With our July newsletter covering subjects such as dam repair, shark tagging and healthy hydration during the summer months, it might seem that all we think about is water. Especially when we open this newsletter with a brief history of the John A. Roebling suspension bridge.

It’s entirely coincidence, although considering the challenges water presents in crossing it and channeling it, a lot of industrial wire rope finds its way in or near it.

The Roebling Bridge and downtown Cincinnati


Wire Rope Bridging Past and Present

Actually, it was a cover article featuring the engineer of the John A. Roebling bridge in the August issue of Wire Rope Exchange that caught our eye. This bridge is right in our own backyard. It’s such an iconic element of the Cincinnati riverfront that it is almost easy to forget the early application of wire rope technology it represents.

A diagram of the John A. Roebling suspension bridge


Roebling Bridge Trivia

The Wire Rope Exchange article, Chief Engineer: Washington Roebling, The Man Who Built the Brooklyn Bridge, shares several interesting facts:

  • Washington Roebling’s father, John, created the preliminary drawings for the Brooklyn Bridge, but he died before the design was complete or construction started. Washington Roebling, stepped up to finish the designs and to lead construction. However, he built and opened the John A. Roebling Bridge connecting Covington, KY and Cincinnati, OH before construction on the Brooklyn Bridge began.
  • The Roebling family had their own wire rope business, Roebling Wire Rope, in Trenton, NJ. It was founded in 1849 and sold by the Roeblings in 1953. The company continued to operate through 1974.
  • When the Brooklyn Bridge opened in 1883, its towers were the tallest structures in New York City.

This article led to other interesting facts about the John A. Roebling Bridge and suspension bridges in general. Consider this:

  • Politics delayed the start of construction on the bridge, as did resistance to “modern technology”. Kentucky granted the first charter for construction of the bridge in 1846. The Ohio legislature delayed approval due to opposition from ferryboat operators and steamboat companies, as well as concern the bridge would encourage passage for slaves seeking freedom.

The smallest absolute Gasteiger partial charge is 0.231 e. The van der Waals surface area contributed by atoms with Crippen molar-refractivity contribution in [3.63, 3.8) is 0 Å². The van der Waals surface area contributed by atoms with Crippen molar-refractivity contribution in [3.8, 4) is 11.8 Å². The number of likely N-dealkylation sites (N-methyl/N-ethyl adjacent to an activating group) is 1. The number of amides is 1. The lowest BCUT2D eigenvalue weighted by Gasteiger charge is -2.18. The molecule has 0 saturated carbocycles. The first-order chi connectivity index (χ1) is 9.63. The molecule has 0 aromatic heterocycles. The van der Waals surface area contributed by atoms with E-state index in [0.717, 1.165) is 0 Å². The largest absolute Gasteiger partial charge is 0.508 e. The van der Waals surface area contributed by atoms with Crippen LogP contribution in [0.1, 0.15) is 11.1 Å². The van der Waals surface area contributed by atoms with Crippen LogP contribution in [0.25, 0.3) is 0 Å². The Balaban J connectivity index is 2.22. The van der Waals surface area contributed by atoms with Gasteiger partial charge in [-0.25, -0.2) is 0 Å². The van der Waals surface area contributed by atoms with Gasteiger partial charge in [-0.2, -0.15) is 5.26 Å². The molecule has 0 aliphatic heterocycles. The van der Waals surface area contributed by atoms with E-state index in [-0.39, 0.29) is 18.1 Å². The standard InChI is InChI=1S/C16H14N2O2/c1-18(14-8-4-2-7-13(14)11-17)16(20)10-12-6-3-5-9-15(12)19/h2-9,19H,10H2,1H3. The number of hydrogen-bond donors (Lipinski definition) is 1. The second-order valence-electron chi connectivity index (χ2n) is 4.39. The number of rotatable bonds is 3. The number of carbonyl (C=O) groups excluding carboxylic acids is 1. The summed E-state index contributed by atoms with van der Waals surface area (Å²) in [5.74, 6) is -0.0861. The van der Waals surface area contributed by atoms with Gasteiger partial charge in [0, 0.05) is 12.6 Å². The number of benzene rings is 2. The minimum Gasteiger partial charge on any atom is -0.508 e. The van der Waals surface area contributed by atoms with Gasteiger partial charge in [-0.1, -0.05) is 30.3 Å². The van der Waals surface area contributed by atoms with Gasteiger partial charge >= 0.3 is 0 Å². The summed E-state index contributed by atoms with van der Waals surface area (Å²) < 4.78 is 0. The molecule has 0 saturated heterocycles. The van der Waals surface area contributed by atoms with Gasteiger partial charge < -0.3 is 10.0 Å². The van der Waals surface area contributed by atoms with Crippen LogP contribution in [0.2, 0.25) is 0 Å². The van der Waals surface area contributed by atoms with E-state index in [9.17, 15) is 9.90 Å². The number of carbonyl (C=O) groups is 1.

• When it was completed in 1867, the 1,057-foot span of the John A. Roebling Bridge was the longest in the world.
  • Wrought iron used for spinning the cables for the bridge was imported from England.
  • The January 1, 1867 opening of the John A. Roebling Bridge was EARLIER than planned; ice on the Ohio River that winter had stopped ferryboat operations.
  • In the great Ohio River flood of 1837, the John A. Roebling bridge was the only highway river crossing between Steubenville, Ohio and Cairo, Illinois to remain open. At a distance of over 800 miles, that represented a long detour!

The history of the John A. Roebling and Brooklyn Bridges is certainly fascinating. Along with that comes immense respect for the risks construction workers took in the building of the bridges, which leads us to safety matters.


Safety Matters

Safety in our industry is not a subject of simplicity, by any means. We’re confident it is always top-of-mind in your firm and on the jobs you manage, but we want to share resources on safety tips wherever possible.

This brief excerpt from a Convergence Training video highlights the importance of monitoring the condition of wire rope, and signs of wear, including abrasion, bird-caging and broken wires: Wire Rope Safety.

Keep in mind that we can provide safety training for a variety of manufacturers. See the training information on our website, and call us to make arrangements for safety workshops.


Customer Service Tip

Whether attracting new customers, or building existing customer relationships, it’s obvious: businesses don’t exist without customers. If you don’t already, regard them as an asset!

In its April issue, Entrepreneur published an article, How to Train your B2B Customer Support Team to Build a Loyal Consumer Base. This article offers three important tactics for building trusting customer relationships. Two intertwining threads that run through all their recommendations are:

  • The need for personalized, custom-created solutions for customers. No two customers or their situations are exactly alike, and customer service needs to be empowered to address customer needs individually.
  • A corresponding need to know your customers very well. This calls for a dedicated person – or team – responsible for each customer. Consistency in a customer service contact will build trust with your customers as they grow confident that their customer service person really knows and understands their business.

If you don’t already do so, develop a system that enables your customer service team to be dedicated to specific customers, and to learn their business as if it were their own, and to establish strong relationships with individuals within the customers’ organizations. Make your customers feel as though your team is as passionate about their business as they are themselves!